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U.S troops instruct Iraqi police officers in Mahmudiya, Iraq, to enforce the nationwide curfew. The police quickly issued orders through a loundspeaker for locals to get off the street.
U.S troops instruct Iraqi police officers in Mahmudiya, Iraq, to enforce the nationwide curfew. The police quickly issued orders through a loundspeaker for locals to get off the street. (Andrew Tilghman / S&S)

MAHMUDIYAH, Iraq — U.S. troops in this restive city south of Baghdad have shifted the focus of their mission dramatically, moving away from fighting insurgents in the outlying farmland and placing a priority on patrolling the urban centers and defusing potential sectarian violence.

As a daytime curfew continued Saturday, the local battle commander spent much of the day reaching out to Sunni and Shiite leaders to gauge the sectarian tensions here in the wake of the bombing of a Shiite mosque in Samara on Tuesday.

“I’ve been on the phones a lot today. I’ve got to keep engaging them,” said Lt. Col. Thomas Kunk, commander of the 1st Battalion, 502 Infantry Regiment, 101st Airborne Division.

“It’s stable, its calm,” he said of the area. “The leaders have come together for the cause of Iraq — so there wouldn’t be a civil war.”

Kunk hopes ongoing dialogue among local leaders will help avert a violent confrontation between the local Sunnis, who make up a majority of the residents, and the Shiites, who have been aggressively seizing power in fledgling government offices and security forces.

Meanwhile, soldiers who usually patrol the rural areas looking for teams of insurgents setting roadside bombs have instead spent the day in the city centers bolstering Iraqi security forces.

In the Mahmudiyah city center, 1st Lt. William Shelton found small crowds in the marketplace and stopped an Iraqi police car to remind the police inside to get people off the road and inside their homes in accordance with the national curfew.

“The Iraqi police need to start telling people to go home, by order of the Iraqi government,” Shelton told a couple of police officers, who nodded agreement and began speaking into a loudspeaker to disperse the crowd.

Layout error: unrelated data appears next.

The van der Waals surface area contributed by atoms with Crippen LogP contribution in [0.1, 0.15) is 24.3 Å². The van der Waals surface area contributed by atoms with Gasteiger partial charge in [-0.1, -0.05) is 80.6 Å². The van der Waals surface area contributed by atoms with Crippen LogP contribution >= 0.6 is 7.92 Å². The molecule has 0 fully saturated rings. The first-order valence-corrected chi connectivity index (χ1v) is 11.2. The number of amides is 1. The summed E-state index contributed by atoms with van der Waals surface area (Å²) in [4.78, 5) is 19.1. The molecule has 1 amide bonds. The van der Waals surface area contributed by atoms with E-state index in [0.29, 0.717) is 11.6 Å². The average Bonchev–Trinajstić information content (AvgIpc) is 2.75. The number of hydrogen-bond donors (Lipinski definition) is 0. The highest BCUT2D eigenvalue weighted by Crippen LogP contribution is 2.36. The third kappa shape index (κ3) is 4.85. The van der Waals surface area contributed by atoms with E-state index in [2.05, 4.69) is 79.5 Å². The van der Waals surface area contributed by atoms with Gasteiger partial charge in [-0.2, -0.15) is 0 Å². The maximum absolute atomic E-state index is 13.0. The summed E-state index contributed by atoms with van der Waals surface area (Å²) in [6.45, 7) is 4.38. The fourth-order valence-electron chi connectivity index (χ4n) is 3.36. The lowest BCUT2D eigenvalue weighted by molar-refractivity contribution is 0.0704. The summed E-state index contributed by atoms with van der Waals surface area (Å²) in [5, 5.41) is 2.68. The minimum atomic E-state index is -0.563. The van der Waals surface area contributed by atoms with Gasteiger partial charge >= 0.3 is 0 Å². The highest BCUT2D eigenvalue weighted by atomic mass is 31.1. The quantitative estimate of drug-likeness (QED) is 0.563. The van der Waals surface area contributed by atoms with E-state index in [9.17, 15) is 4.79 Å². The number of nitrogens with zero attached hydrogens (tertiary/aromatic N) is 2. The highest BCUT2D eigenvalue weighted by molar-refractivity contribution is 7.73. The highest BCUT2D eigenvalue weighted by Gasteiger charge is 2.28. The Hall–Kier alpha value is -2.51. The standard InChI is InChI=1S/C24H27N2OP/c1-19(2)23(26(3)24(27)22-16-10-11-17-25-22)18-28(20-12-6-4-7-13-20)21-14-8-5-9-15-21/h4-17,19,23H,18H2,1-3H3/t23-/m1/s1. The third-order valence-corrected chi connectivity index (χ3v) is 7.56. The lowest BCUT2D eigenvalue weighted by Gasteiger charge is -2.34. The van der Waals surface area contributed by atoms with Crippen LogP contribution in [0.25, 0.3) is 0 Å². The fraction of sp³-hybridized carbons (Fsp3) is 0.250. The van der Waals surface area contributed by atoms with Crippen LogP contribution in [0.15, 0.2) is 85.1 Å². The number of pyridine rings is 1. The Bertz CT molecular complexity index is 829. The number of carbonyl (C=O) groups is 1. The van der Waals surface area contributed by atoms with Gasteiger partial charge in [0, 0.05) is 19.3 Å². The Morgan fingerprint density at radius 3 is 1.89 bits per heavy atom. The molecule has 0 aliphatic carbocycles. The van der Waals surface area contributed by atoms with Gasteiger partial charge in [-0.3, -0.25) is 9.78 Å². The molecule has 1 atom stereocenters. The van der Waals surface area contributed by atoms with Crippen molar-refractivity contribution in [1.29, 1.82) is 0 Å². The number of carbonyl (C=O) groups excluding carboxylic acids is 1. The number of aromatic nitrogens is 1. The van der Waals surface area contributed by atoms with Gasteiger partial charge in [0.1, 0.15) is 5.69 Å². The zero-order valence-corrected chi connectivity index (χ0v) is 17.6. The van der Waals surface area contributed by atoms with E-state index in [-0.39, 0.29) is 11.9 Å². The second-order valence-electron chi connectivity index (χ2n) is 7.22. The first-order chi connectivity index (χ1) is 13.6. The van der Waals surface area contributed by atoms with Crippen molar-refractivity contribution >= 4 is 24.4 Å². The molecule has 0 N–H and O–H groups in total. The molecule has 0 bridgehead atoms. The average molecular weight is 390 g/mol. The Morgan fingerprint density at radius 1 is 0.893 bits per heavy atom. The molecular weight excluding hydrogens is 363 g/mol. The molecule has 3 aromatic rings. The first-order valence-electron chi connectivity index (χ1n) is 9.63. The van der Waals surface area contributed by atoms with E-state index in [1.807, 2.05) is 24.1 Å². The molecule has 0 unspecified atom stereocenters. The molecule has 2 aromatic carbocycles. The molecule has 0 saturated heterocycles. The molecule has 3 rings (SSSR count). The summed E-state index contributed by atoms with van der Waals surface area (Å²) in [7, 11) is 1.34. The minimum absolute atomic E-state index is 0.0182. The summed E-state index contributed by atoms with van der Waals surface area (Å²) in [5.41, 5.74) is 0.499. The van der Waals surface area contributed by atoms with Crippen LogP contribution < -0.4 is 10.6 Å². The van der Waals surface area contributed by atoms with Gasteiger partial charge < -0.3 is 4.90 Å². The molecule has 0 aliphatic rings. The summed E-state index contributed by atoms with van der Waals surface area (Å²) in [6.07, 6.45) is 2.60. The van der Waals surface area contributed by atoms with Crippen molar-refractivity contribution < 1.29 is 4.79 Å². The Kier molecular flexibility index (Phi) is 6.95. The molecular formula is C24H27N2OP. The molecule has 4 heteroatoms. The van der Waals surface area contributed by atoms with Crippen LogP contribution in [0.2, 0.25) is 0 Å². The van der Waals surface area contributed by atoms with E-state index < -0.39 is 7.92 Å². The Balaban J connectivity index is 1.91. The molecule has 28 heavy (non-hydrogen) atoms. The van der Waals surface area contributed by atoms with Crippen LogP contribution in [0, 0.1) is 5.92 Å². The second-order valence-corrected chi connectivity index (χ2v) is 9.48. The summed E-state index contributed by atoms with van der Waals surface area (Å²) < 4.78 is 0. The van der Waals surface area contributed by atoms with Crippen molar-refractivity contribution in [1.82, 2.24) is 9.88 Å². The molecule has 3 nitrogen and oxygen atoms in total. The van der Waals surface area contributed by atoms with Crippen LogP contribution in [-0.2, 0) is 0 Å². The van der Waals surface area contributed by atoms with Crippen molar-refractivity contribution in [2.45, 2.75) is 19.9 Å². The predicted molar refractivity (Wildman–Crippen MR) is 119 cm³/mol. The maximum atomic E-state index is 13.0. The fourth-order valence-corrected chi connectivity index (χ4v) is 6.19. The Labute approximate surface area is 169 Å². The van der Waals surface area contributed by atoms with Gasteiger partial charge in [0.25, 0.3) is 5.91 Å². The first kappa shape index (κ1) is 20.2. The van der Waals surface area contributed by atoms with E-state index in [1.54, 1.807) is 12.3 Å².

U.S. troops also encouraged Iraqi security forces to keep close watch on potential targets for violence, especially the Sunni mosques. Shiite radicals have targeted Sunni mosques in retaliation for Tuesday’s bombing.

For the third time this week, a mortar round fell on a residential neighborhood, a rare occurrence in an area where most attacks are directed against either U.S. troops or Iraqi security forces.

“I think the insurgents are trying to stir up tensions between Sunnis and Shias,” said Capt. Jared Bordwell, a company commander who oversees the city of Mahmudiyah and its roughly 200,000 residents.

“They know that as soon as there’s chaos, we have to focus on securing the areas in the city and we can’t focus on fighting them.”

Mahmudiyah, about 20 miles south of Baghdad, lies on a demographic fault line where the Sunni population of central Iraq begins to give way to the mostly Shiite provinces of the south.

Evidence of sectarian tensions appeared on the wall of one home, where someone scrawled “Long Life for the Mahdi Militia,” referring to a prominent Shiite militia group that operates in this area. Many homes in the city displayed black flags, indicating an allegiance to the Mahdi militia.

Recently, the militia has operated openly, intimidating and possibly killing local Sunnis, according to U.S. intelligence reports.

More than a dozen vans with caskets strapped to their roofs drove south into Mahmudiyah, seizing on an exception to the curfew that permits movement for funerals. U.S. troops fear the caskets may be used for smuggling weapons into the area.

Also on Friday, a single mortar round fell inside the walls of Forward Operating Base Mahmudiyah, detonating inside a tent used as an office for a military transition team. Two soldiers were wounded, neither seriously.

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